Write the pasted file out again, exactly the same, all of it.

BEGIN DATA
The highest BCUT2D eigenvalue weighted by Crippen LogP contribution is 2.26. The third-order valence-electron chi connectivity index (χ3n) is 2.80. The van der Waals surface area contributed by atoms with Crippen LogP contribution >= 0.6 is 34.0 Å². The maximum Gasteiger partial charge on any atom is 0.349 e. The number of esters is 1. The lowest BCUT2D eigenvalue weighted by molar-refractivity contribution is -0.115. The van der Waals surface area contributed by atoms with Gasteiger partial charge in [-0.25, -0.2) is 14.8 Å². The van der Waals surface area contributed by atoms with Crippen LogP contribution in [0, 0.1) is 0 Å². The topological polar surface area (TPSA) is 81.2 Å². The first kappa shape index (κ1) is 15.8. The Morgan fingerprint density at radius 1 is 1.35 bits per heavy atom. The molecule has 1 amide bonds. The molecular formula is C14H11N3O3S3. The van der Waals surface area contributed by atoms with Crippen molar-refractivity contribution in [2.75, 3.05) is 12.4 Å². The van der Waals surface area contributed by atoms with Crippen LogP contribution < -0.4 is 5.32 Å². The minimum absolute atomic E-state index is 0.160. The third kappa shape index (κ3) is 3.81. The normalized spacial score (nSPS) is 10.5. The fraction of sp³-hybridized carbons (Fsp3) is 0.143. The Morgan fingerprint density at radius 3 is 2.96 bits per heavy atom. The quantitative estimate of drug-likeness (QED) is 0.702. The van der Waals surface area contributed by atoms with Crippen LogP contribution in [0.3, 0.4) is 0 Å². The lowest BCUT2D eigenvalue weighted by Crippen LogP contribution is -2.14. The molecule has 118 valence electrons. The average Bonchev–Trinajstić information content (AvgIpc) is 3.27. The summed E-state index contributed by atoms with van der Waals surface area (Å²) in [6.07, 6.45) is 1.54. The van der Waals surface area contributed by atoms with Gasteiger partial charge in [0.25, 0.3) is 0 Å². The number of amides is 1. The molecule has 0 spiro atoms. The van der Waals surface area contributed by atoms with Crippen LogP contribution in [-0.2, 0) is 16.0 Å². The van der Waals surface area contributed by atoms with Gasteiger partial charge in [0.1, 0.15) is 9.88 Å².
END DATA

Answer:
The highest BCUT2D eigenvalue weighted by Crippen LogP contribution is 2.26. The third-order valence-electron chi connectivity index (χ3n) is 2.80. The van der Waals surface area contributed by atoms with Crippen LogP contribution >= 0.6 is 34.0 Å². The maximum Gasteiger partial charge on any atom is 0.349 e. The number of esters is 1. The lowest BCUT2D eigenvalue weighted by molar-refractivity contribution is -0.115. The van der Waals surface area contributed by atoms with Gasteiger partial charge in [-0.25, -0.2) is 14.8 Å². The van der Waals surface area contributed by atoms with Crippen LogP contribution in [0, 0.1) is 0 Å². The topological polar surface area (TPSA) is 81.2 Å². The first kappa shape index (κ1) is 15.8. The Morgan fingerprint density at radius 1 is 1.35 bits per heavy atom. The molecule has 1 amide bonds. The molecular formula is C14H11N3O3S3. The van der Waals surface area contributed by atoms with Crippen molar-refractivity contribution in [2.75, 3.05) is 12.4 Å². The van der Waals surface area contributed by atoms with Crippen LogP contribution < -0.4 is 5.32 Å². The minimum absolute atomic E-state index is 0.160. The third kappa shape index (κ3) is 3.81. The normalized spacial score (nSPS) is 10.5. The fraction of sp³-hybridized carbons (Fsp3) is 0.143. The Morgan fingerprint density at radius 3 is 2.96 bits per heavy atom. The quantitative estimate of drug-likeness (QED) is 0.702. The van der Waals surface area contributed by atoms with Crippen LogP contribution in [0.3, 0.4) is 0 Å². The lowest BCUT2D eigenvalue weighted by Crippen LogP contribution is -2.14. The molecule has 118 valence electrons. The average Bonchev–Trinajstić information content (AvgIpc) is 3.27. The summed E-state index contributed by atoms with van der Waals surface area (Å²) in [6.07, 6.45) is 1.54. The van der Waals surface area contributed by atoms with Gasteiger partial charge in [0.25, 0.3) is 0 Å². The number of amides is 1. The molecule has 0 spiro atoms. The van der Waals surface area contributed by atoms with Crippen LogP contribution in [-0.2, 0) is 16.0 Å². The van der Waals surface area contributed by atoms with Gasteiger partial charge in [0.1, 0.15) is 9.88 Å².